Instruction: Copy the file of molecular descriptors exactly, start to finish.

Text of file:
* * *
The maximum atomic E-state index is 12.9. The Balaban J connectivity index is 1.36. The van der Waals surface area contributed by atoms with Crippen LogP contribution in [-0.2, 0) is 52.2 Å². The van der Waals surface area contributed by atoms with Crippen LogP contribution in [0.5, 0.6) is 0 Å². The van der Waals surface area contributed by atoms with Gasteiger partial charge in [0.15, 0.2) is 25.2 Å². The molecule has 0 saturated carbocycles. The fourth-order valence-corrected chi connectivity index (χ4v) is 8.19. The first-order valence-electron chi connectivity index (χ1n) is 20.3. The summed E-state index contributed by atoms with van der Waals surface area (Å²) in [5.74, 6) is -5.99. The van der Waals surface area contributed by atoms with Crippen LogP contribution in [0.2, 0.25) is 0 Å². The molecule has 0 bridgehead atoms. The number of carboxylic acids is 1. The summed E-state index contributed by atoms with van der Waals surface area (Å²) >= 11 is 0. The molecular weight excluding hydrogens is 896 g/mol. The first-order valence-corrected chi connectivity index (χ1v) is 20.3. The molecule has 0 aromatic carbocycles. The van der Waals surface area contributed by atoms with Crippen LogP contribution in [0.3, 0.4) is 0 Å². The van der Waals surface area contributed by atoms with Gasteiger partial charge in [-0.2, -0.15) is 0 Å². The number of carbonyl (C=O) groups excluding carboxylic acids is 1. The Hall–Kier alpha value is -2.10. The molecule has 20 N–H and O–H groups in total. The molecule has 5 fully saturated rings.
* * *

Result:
The maximum atomic E-state index is 12.9. The Balaban J connectivity index is 1.36. The van der Waals surface area contributed by atoms with Crippen LogP contribution in [-0.2, 0) is 52.2 Å². The van der Waals surface area contributed by atoms with Crippen LogP contribution in [0.5, 0.6) is 0 Å². The van der Waals surface area contributed by atoms with Gasteiger partial charge in [0.15, 0.2) is 25.2 Å². The molecule has 0 saturated carbocycles. The fourth-order valence-corrected chi connectivity index (χ4v) is 8.19. The first-order valence-electron chi connectivity index (χ1n) is 20.3. The summed E-state index contributed by atoms with van der Waals surface area (Å²) in [5.74, 6) is -5.99. The van der Waals surface area contributed by atoms with Crippen LogP contribution in [0.2, 0.25) is 0 Å². The molecule has 0 bridgehead atoms. The number of carboxylic acids is 1. The summed E-state index contributed by atoms with van der Waals surface area (Å²) >= 11 is 0. The molecular weight excluding hydrogens is 896 g/mol. The first-order valence-corrected chi connectivity index (χ1v) is 20.3. The molecule has 0 aromatic carbocycles. The van der Waals surface area contributed by atoms with Crippen LogP contribution in [0.3, 0.4) is 0 Å². The van der Waals surface area contributed by atoms with Gasteiger partial charge in [-0.2, -0.15) is 0 Å². The number of carbonyl (C=O) groups excluding carboxylic acids is 1. The Hall–Kier alpha value is -2.10. The molecule has 20 N–H and O–H groups in total. The molecule has 5 fully saturated rings.